new array, it shall not set up the array header. In short, AllocA replaces the LCall
_Alloc sequence found in the TAC sequence emitted to allocate ordinary, heap-
based arrays.

Solution 1: Stack Allocation of Decaf Arrays

a) No changes are required to the scanner, because the set of tokens doesn’t change.
b) The Decaf grammar needs to be changed to add a rule

Type ::= Type [ Expr ]

c) This change will introduce new conflicts, because the grammar will have to
distinguish between a variable declaration A[n] b; and a possible first statement
starting with A[n]… in the following block of statements. Your parser would have
explore both options in parallel without reducing a nonterminal that only applies to
one or the other option. This is practically impossible the way your grammar is
written. Hence, the change will result in a reduce-reduce conflict for T_Identifier
using rules such as LValue T_Identifier and Type T_Identifier. In fact, the conflict
cannot be easily resolved, because it would require you to look ahead until after the
closing ], which can be an arbitrary number of tokens. This problem could only be
fixed by using the same set of nonterminals for variable declarations and
expressions (which would be a nightmare to typecheck). As an aside, note that that
is also the reason we have the lexer synthesize a T_Dims ([]) token distinct from [
and ].

d) The necessary changes to the semantic analyzer include:

 Checking that this new type declaration is only used within a function scope
and not for globals, instance variables or formal parameters (can be done
syntactically during the parsing phase.)
 Checking that the element type of any array type declaration is not a stack-
allocated array (can also be done during parsing.)
 Checking that the expression within the brackets can be evaluated to an integer,
without however using variables in the scope in which they are defined, which
may require changes to your scoping mechanism as it’s different from the
default scoping rules in Decaf.
 Adapting the type compatibility/equivalence functions to make sure stack-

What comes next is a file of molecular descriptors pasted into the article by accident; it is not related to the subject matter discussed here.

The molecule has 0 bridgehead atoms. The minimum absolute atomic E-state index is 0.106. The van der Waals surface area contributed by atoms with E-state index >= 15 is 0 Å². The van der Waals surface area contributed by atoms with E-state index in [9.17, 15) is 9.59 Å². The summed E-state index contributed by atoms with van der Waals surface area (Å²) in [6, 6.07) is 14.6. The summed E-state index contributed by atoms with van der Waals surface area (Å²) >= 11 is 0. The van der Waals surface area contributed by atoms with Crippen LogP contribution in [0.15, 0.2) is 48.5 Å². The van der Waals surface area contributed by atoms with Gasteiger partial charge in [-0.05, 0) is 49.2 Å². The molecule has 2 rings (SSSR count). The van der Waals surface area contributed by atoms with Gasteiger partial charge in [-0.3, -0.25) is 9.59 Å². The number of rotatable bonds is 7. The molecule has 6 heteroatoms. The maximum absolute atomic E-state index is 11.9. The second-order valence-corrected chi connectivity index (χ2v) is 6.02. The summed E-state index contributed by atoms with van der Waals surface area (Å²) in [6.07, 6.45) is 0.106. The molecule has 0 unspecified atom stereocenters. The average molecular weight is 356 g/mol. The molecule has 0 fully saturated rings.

allocated arrays can be used in any place heap-allocated arrays can be used,
except possibly as the target of a NewArray or a reassignment (depending on
your assumptions.)

e) This extension makes Decaf less typesafe, because we can now end up with
dangling pointers to objects allocated on the stack if references to such stack-
allocated arrays escape the function.

f) Decaf’s type safety could be restored by not allowing

 return statements with stack-allocated arrays

 assignments where the right-hand side is a reference to a stack-allocated array
 references to stack-allocated arrays to be passed to functions or methods

g) Unless you want to compute the frame-pointer-relative offsets for some variables at
runtime, we need to place memory for the array elements below all of the space set
aside for local variables and temporaries. The frame can be extended at runtime
by the code emitted from Mips::AllocA, after the size expression has been allocated.
h) They won’t affect them at all, provided you plant the memory for stack arrays
below everything else.

Mips::EmitAllocA(Location *szLoc, Location *dstLoc)

Register sizeRegister = GetRegister(szLoc);
Register destRegister = GetRegisterForWrite(dstLoc);
Emit("sub $sp, $sp, %s", regs[sizeRegister].name);
Emit("addiu %s, $sp, 4", regs[destRegister].name);
// optionally call SpillRegister(destRegister);
} // note that frame point is unaffected, so access to all named locals
// is unaffected.